I've performed more than 50 feature readings over the past handful of years and I obsess over the set-list each time. Without question, the hardest part is always trying to decide on the opening poem. It's usually pretty clear where I want to end up and I have a good idea of how we're going to get there, but it's difficult to figure out how to begin. How to break the ice.
I assume editors go through the same thing when organizing an issue. So I have to admit that I was thrilled to get my contributor copy of the latest Crab Creek Review and find that my poem is "ice-breaker" for this issue.
I simultaneously felt like the snooty concierge at a fancy hotel and the senile elderly greeter at the Walmart doorway. That might be the new most accurate description of myself. Consider my bio updated.
On the cover: a couple of Sylvias (Plath and Beach).
Inside the cover: a couple of things that make me cry and a bunch of wonderful writers.
I have to admit that I like discovering new (to me) writers, this way. The poems that stay on my mind, make me keep an eye out for that poet's name and it's cool in a geeky way to be able to feel like you have a little something in common, when you notice their work somewhere else, down the road.
It's also cool to end up in an issue with a poet, whose book you already own and like (Jenna Le), a poet whose blog you've been following for awhile (Tara Mae Mulroy), and a poet whom you've never met even though you occasionally hear his name mentioned by mutual friends (Fernando Perez).
One of the things I love about CCR is that the contributor notes also include brief comments about their poem. Some of the poems that made me skip to those notes on the first read-through, for a closer glimpse:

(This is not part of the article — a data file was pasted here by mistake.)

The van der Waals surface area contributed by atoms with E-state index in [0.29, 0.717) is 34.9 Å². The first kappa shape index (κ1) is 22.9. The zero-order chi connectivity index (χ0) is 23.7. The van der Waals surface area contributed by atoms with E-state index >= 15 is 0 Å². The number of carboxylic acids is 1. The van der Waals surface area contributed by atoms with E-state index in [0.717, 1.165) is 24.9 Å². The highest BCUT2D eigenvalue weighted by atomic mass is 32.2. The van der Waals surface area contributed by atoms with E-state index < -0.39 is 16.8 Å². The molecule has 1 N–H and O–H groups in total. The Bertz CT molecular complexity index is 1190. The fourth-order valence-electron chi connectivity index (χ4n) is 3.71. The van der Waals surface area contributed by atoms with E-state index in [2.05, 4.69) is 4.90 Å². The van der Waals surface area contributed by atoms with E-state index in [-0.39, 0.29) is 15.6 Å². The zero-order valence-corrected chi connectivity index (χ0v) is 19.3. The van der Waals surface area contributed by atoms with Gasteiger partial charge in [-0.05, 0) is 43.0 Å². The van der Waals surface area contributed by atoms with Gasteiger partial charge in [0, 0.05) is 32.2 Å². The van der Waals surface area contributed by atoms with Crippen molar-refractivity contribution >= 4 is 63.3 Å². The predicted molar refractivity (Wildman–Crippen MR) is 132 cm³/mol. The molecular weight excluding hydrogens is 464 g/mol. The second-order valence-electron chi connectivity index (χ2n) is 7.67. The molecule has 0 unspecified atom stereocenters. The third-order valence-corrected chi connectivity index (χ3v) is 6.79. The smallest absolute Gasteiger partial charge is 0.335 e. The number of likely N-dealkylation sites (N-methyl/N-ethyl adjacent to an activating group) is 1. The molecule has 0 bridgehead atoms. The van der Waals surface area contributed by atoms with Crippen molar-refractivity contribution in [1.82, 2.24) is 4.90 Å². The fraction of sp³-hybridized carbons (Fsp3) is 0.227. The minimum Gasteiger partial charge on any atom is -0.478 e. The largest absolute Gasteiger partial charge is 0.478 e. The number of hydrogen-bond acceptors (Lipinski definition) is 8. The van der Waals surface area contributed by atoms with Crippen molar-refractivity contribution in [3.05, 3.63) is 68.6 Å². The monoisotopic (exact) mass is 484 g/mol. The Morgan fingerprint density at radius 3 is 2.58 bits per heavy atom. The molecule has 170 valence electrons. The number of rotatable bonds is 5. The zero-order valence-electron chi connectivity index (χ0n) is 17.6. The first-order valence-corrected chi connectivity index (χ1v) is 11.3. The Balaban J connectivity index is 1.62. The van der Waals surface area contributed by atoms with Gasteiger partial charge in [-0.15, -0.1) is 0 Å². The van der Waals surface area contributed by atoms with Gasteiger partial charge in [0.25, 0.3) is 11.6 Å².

Marc Vincenz - "Disappearance at Las Almedras"
She's white-washed white almost ceramic,
laid-out-for-dinner in that dandelion dress.
Jenna Le - "On Being Asian American"
this rubber duck
at a novelty store,
Rebecca Ellis - "Hazel's Poem"
(based on notes her grandmother kept on a desk calendar during the winter her grandfather died)
Henry asked for water
but wouldn't drink. Talked
Linda Dove - "Less Contained, Prayer"
All night she dreams their mouths pock
the surface as if it's raining inside the pond.
Tara Mae Mulroy - "Daughter"
After the funeral, she ground the buttons
of her mother's favorite cardigan into a dust
Cynthia Neely - "Units of Measurement"
waiting for affection. Waiting
for anything. Live with wolves, you learn
Fernando Perez - "Anatomy of a Feather (in memory of Jeremy Spohr)"
Darkness left behind tonight. The moon
behind. Lamp light like pebbles.
Kelli Russell Agodon also interviews Kathleen Flenniken about her plans as the new Poet Laureate of Washington State:
"Just because you don't like Country Western or Opera doesn't mean you don't like music - so why do we give up on poetry so easily? Your poet is out there somewhere."
Indeed. Just like "the truth" in The X-Files.